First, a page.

If these roads served 25,000+ cars a day and required JSO to regulate the intersections and garages emptied out tens of thousands of commuters within a block and businesses lined the streets, it might be a more difficult situation (and perhaps not the best kind of street for bike lanes!).

thelakelander

June 28, 2012, 10:47:28 AM
Since there are shared bike/bus lanes on the Southbank as a part of this project, JTA may not be the entity forcing the bad Northbank roadway design.  Either public works or the JEDC could be a factor in the current layout.  In either event, all three can be easily influenced by the mayor's office and council.

peestandingup

June 28, 2012, 10:55:58 AM
This town's priorities are completely effed. They know the problems, they know the safety issues when it comes to cyclists/pedestrians, and they know the un-sustainability of all of this mess. Yet they continually go against what's best for turning these things around & let the special interests keep having their way. Or maybe they're just stupid & have zero idea on how to run a modern city? Regardless, thats basically how it goes here it would seem & this is just business as usual for Jax & the good ol boy network.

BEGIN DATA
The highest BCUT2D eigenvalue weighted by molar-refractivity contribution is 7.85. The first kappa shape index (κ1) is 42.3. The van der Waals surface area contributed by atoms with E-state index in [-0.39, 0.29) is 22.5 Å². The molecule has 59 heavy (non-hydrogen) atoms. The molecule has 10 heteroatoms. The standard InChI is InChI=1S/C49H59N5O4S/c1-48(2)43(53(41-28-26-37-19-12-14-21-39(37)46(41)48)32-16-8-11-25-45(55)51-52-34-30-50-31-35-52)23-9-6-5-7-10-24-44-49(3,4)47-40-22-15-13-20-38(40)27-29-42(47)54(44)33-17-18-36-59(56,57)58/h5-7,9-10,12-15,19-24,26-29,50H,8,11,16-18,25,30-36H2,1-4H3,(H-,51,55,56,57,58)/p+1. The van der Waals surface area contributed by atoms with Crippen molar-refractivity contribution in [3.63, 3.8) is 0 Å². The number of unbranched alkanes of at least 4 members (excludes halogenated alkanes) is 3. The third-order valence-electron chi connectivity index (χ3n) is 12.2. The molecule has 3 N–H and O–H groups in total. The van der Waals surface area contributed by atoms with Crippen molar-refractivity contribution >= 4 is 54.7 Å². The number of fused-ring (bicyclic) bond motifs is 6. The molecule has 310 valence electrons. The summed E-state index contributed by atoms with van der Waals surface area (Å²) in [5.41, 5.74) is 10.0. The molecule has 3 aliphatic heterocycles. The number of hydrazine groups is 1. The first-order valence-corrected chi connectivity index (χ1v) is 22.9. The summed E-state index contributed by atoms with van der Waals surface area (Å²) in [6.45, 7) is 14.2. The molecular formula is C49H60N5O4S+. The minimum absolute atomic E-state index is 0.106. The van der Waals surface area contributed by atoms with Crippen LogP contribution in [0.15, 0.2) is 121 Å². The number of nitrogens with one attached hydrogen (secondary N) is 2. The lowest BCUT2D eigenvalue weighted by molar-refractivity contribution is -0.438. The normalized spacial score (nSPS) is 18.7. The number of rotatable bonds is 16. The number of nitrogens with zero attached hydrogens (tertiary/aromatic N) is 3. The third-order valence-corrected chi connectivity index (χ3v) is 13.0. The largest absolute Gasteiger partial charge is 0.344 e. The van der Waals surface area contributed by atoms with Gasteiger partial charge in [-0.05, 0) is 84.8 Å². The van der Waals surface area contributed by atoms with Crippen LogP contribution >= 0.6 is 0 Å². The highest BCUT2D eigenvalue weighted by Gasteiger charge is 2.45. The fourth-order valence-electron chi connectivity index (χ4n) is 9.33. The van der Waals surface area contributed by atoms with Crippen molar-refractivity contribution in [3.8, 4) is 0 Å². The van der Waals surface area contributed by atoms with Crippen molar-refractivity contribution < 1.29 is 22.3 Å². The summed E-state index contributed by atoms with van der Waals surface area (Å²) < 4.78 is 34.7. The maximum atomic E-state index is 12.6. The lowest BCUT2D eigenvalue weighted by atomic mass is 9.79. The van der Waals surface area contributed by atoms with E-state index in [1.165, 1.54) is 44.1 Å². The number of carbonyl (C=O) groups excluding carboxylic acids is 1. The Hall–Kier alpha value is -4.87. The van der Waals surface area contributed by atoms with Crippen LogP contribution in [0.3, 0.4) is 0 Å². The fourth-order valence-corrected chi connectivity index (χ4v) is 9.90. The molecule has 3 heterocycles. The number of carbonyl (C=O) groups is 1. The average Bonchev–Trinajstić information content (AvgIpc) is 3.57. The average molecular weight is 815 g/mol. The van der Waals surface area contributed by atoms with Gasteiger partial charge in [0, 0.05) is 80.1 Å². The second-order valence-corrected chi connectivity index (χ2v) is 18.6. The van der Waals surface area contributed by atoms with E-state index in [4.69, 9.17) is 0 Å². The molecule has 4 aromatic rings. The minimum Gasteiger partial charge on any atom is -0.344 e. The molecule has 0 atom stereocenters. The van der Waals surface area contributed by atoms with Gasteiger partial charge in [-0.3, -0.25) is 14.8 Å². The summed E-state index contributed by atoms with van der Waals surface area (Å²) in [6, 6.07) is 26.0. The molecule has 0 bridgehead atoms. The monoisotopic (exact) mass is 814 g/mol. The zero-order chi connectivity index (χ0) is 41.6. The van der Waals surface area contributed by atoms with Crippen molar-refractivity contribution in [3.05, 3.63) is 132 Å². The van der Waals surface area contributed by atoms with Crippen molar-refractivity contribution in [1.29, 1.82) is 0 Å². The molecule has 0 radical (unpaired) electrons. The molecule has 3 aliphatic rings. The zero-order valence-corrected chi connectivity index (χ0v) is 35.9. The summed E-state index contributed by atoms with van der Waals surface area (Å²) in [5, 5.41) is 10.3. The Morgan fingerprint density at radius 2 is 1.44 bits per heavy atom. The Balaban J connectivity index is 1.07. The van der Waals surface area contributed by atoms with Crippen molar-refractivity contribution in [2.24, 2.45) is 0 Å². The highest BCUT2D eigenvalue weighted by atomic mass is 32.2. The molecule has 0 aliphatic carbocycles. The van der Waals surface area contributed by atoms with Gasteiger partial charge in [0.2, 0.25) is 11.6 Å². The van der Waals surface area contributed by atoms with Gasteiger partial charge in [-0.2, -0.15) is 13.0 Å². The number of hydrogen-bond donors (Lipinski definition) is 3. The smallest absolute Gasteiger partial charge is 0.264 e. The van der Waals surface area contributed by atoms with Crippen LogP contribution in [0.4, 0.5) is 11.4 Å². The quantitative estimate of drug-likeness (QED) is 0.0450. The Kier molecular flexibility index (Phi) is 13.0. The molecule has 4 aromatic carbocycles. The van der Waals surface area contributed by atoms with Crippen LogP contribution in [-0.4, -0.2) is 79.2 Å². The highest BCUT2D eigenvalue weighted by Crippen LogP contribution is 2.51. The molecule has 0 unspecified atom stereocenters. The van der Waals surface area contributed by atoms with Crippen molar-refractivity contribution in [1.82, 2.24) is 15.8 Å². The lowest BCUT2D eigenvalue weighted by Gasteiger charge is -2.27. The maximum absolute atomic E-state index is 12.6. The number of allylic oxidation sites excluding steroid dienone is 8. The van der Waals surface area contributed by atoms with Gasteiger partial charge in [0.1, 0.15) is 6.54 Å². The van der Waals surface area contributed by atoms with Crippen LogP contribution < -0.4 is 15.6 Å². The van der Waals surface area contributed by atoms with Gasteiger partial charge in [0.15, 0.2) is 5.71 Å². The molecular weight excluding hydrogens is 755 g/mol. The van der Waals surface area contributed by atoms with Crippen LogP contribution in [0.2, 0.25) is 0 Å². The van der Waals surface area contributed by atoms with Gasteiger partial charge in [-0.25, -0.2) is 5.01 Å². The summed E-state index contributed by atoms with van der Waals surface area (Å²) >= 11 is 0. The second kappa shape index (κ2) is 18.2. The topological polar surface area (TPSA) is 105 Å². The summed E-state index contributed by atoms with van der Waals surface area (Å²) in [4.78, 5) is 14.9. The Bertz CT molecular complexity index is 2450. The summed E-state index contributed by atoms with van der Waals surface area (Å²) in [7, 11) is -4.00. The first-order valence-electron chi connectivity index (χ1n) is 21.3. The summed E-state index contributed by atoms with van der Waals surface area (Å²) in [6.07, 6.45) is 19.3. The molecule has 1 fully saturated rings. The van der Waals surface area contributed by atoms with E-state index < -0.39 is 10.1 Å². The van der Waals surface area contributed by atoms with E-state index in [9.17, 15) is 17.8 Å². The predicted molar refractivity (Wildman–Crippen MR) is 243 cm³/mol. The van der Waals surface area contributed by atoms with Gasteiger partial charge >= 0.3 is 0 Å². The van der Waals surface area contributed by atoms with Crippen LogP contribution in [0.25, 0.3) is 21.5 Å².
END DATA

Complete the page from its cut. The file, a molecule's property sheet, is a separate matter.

Sure, I could post solutions, we could have discussions, this & that. But would that really matter? I'm convinced that anything that has to do with alternate modes of transportation here (basically anything besides getting into your own lovely automobile) is done so half-assed that it will discourage such thinking. Buses (with hour long wait times at stops with horrible conditions) that takes you an additional hour to go only a few miles, an insanely expensive monorail (that can never be extended because of that) built overtop a city with an extremely small population density that doesn't go anywhere, bike lanes put out in the middle of nowhere unconnected to anything, yet nothing in the core where it's really needed.